US Dollar, DXY Index, USD, Debt Ceiling, Volatility, VIX, MOVE, OVX, GVZ – Talking points
- The US Dollar has shored up some support as debt ceiling talks continue
- Treasury yields have been climbing and may underpin USD amid uncertainty
- While volatilities are in check, for now, event risk might be building that could hit DXY
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The US Dollar found firmer footing going into Wednesday despite US debt talks appearing to have stalled on Tuesday.
The T-Bill market is displaying some nervousness around the so-called X-date identified by Treasury Janet Yellen to be June 1st. She has said that on that day Treasury may not be able to meet all its financial commitments.
The spread between the Bills maturing on May 30th and June 6th would normally trade within a few basis points of each other. There are currently around 400 basis points spread difference between these US Government short-term debt notes.
Conversely, broader markets don’t appear to be too concerned with volatility gauges across US equities, bonds, gold and oil remaining somewhat subdued as illustrated below. Not surprisingly, bond volatility might be slightly elevated compared to other markets but overall, currently benign compared to recent events.
CROSS MARKET VOLATILITY INDICES – VIX, MOVE, OVX, GVZ
The collapse of Silicon Valley Bank Financial (SVB) evidently caused more anxiety in financial markets as reflected by the spike in volatility at the time.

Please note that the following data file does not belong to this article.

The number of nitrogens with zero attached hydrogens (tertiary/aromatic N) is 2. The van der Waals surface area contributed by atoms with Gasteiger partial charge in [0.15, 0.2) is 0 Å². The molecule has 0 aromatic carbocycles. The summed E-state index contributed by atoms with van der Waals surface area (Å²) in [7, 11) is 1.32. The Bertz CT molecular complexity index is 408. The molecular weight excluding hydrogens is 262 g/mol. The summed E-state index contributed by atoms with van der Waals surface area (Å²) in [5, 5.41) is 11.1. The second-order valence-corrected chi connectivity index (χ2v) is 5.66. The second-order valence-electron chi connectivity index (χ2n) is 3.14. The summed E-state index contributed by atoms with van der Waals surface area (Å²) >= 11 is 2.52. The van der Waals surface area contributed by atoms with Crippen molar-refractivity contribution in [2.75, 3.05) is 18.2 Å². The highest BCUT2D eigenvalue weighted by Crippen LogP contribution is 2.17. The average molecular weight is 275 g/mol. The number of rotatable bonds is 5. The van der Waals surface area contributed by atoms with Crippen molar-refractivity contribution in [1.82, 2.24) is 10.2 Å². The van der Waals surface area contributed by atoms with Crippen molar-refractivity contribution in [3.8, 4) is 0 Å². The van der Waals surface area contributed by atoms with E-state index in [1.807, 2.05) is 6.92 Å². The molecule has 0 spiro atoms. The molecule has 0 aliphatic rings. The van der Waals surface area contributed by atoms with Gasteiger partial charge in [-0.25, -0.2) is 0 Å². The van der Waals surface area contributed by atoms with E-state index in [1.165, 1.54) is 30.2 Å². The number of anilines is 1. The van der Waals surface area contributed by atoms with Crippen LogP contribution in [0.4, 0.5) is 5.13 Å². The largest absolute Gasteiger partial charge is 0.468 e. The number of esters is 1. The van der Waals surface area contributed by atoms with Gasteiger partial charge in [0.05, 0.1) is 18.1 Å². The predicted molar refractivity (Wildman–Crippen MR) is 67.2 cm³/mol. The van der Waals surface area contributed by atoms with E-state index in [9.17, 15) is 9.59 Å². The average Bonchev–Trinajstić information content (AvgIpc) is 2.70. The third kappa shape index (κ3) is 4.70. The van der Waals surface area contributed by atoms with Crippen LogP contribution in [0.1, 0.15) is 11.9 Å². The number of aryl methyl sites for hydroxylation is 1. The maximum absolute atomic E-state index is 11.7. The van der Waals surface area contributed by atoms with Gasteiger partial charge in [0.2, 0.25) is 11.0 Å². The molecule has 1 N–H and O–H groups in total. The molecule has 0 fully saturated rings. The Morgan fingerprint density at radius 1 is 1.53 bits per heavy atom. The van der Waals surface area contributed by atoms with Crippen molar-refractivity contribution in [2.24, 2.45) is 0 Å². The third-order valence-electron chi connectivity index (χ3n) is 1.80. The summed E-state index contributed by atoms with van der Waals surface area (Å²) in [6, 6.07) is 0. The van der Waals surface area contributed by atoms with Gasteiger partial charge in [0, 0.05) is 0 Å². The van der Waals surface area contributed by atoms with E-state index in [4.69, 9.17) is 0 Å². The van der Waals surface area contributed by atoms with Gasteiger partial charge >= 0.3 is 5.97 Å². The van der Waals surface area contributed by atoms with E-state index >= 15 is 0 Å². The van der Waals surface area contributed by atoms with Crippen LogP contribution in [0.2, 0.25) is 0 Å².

Treasury yields have been steady so far this week although they eased just slightly early Wednesday. Overall, they have recovered from the lows seen earlier this month across the curve and all tenors are now at their highest levels since the collapse of SVB.
The benchmark 2-year bond reached over 4.40% yesterday before easing after having traded at 3.66% earlier this month. Similarly, the 10-year note eclipsed 3.76% after touching 3.30% a few weeks ago.
The correlation between the DXY (USD) index and Treasury yield seems apparent in the chart below.
Looking at the chart above and below, the price movements around the SVB collapse and the growing concern surrounding the US debt ceiling appear to present patterns.
In times of crisis and uncertainty, correlations in financial markets tend to go toward 1 and -1 as the need to cover risk seems to outweigh the need to add risk.
For the US Dollar, a default on US debt could be a cataclysmic event that might see inter-market correlations break down.
Historically, USD has mostly been seen as a haven in times of chaos. If the US is the centre of financial market mayhem, these relationships may come under questioning.
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— Written by Daniel McCarthy, Strategist for DailyFX.com
To contact Daniel, use the comments section below or @DanMcCathyFX on Twitter